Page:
St. John Valley

Mitchell leaves the St. John Valley, but not before one last recipe

Dear St. John Valley, Madawaska and loyal readers wherever you are, 

When I moved here two and a half years ago to become the newest reporter at the St. John Valley Times and fiddleheadfocus.com, I didn’t know anyone. I moved here alone with my dog all the way from Houston, Texas, and had never even visited or been in Maine until the day the moving truck pulled into town. 

Morgan Mitchell is leaving the St. John Valley Times to pursue a position in New Mexico.

Everyone called me out on my “y’all’s” and some still do. I developed friendships beyond sources and grew to love my adopted community. 

Sadly, I will be leaving the Valley and the state at the end of November to move to New Mexico where I accepted the position of reporter for a newspaper there and to be closer to family. 

I have gotten to do so many things during my time here that I wouldn’t have been able to do in almost any other part of the United States. 

I reported on the Can-Am sled dog races, went ice fishing, went on environmental excursions, saw moose, did ride-alongs with some of the best police officers I have ever met and I worked with the schools and the students to come up with cool stories to showcase all of the hard work and wonderful things that the school community does. And after all of that hard work with much thanks to you, Madawaska, I am even leaving Maine with 12 awards for reporting, photography and videography. 

Through you all, I feel I left a mark. I hope I am leaving Madawaska better than when I found it, in a news sense. During my time here in Madawaska, I grew fond of the Acadian culture, and while my waistline did not appreciate it, my taste buds fell in love with poutine. 

I already miss the hot gravy mixed over the french fries with cheese curd.

That dish has a rich history in the Valley. The poutine train began in the Canadian province of Quebec and moved east toward the most northeastern town in the United States (at least that’s how I would describe the town’s location to family and friends from Texas) — Madawaska, Maine. 

In Madawaska, every restaurant boasts of its own version of poutine. 

That was one thing that my stomach never had to worry about the Valley running out of, even during the pandemic — poutine. I noticed that most restaurants in the Valley from Grand Isle to Fort Kent down to Sinclair all vie for the position of the Best Poutine awarded as part of the Poutine Palooza, usually held each year in conjunction with the Acadian Festival. Due to the pandemic, the festival was canceled this year.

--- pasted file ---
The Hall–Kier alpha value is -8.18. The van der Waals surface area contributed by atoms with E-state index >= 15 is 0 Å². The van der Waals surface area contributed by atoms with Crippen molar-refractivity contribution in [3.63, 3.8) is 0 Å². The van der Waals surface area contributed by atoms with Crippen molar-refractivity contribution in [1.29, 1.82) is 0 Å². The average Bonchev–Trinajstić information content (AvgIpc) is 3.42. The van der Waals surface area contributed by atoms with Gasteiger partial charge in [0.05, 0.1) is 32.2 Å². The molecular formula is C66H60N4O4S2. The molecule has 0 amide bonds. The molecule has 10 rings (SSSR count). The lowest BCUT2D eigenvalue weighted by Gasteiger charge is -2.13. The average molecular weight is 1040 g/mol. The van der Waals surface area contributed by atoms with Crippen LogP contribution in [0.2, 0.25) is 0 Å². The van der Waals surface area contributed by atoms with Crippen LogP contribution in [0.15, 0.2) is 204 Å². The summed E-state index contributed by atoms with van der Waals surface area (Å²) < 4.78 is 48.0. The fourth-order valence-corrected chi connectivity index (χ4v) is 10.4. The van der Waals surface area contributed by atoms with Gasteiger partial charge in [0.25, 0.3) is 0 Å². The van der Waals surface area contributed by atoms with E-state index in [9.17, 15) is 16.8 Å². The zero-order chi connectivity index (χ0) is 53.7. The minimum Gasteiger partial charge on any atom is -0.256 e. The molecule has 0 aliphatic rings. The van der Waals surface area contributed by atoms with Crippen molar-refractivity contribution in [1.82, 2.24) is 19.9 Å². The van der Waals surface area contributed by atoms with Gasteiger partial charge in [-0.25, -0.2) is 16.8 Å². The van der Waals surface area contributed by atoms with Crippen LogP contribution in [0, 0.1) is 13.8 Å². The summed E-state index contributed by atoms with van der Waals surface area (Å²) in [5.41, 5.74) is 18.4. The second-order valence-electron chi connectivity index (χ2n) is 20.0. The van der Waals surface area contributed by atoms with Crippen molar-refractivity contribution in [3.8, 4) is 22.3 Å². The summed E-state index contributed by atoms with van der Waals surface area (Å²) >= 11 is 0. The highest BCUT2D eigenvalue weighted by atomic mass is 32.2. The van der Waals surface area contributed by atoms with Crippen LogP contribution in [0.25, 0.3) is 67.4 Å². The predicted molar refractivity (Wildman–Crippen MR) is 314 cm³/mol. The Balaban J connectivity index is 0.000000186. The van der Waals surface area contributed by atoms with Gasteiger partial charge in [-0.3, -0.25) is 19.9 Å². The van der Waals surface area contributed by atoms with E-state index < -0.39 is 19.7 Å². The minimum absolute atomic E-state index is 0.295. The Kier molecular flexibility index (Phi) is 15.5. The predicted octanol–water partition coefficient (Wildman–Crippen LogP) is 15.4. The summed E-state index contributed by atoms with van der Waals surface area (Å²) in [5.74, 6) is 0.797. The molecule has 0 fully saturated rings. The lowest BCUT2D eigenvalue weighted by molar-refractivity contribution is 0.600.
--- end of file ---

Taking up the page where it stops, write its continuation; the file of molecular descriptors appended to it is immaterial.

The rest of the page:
I remember the first Acadian Festival I attended. I even dove in and tried the watermelon eating contest. I don’t need to eat watermelon ever again. But the experience of a festival dedicated to a culture I didn’t even know existed until I got here was amazing. 

As the weather gets nippy and snow starts to pile up, so too must the season change in my life — literally, when I get there, it will basically feel like summer again. 

But, to keep you warm this winter, here is a recipe from one of my favorite places to grab poutine — Mainely Meat ‘n Potatoes. 

Rita Kaliris Dionne of Mainely Meat ‘n Potatoes said that when possible she likes to use pan drippings to make the gravy, but when not available, Dionne said she uses the following ingredients: 

— 1 cup chicken broth

— 1 cup beef broth

— 1 tsp. beef soup base, or a bouillon cube

— 1 tsp. onion powder

— ½ tsp. garlic powder

— 1 ½ tsp. Worcestershire sauce

— 2-3 drops browning sauce (like Gravy Master) 

Dionne said to combine all the ingredients together and bring to a boil. Meanwhile, add ¼ cup cold water and then 3 tbsp. of cornstarch in a bowl and mix well. Once the broth mix is boiling, whisk in the cornstarch/water mixture and reduce the heat. Continue to stir and simmer for a few more minutes. 

Once removed from heat, add a tablespoon of butter and mix. 

Once you make your fries, top them with cheese curd (or shredded if you’re that person) and pour the gravy over it all. 

Mainely Meat ‘n Potatoes as well as Big Rick’s Burgers and Wings — the first place we ever ate at when we pulled in with the moving truck in May 2018 — both said that one of the key ingredients to authentic Acadian poutine is to use potatoes from the area. 

To you, Madawaska, I say thank you for shaping me, strengthening me and allowing me to grow in the community. I will always remember my time here.  My love and best wishes to the town, Valley and County, 

Morgan

Get the Rest of the Story

Thank you for reading your 4 free articles this month. To continue reading, and support local, rural journalism, please subscribe.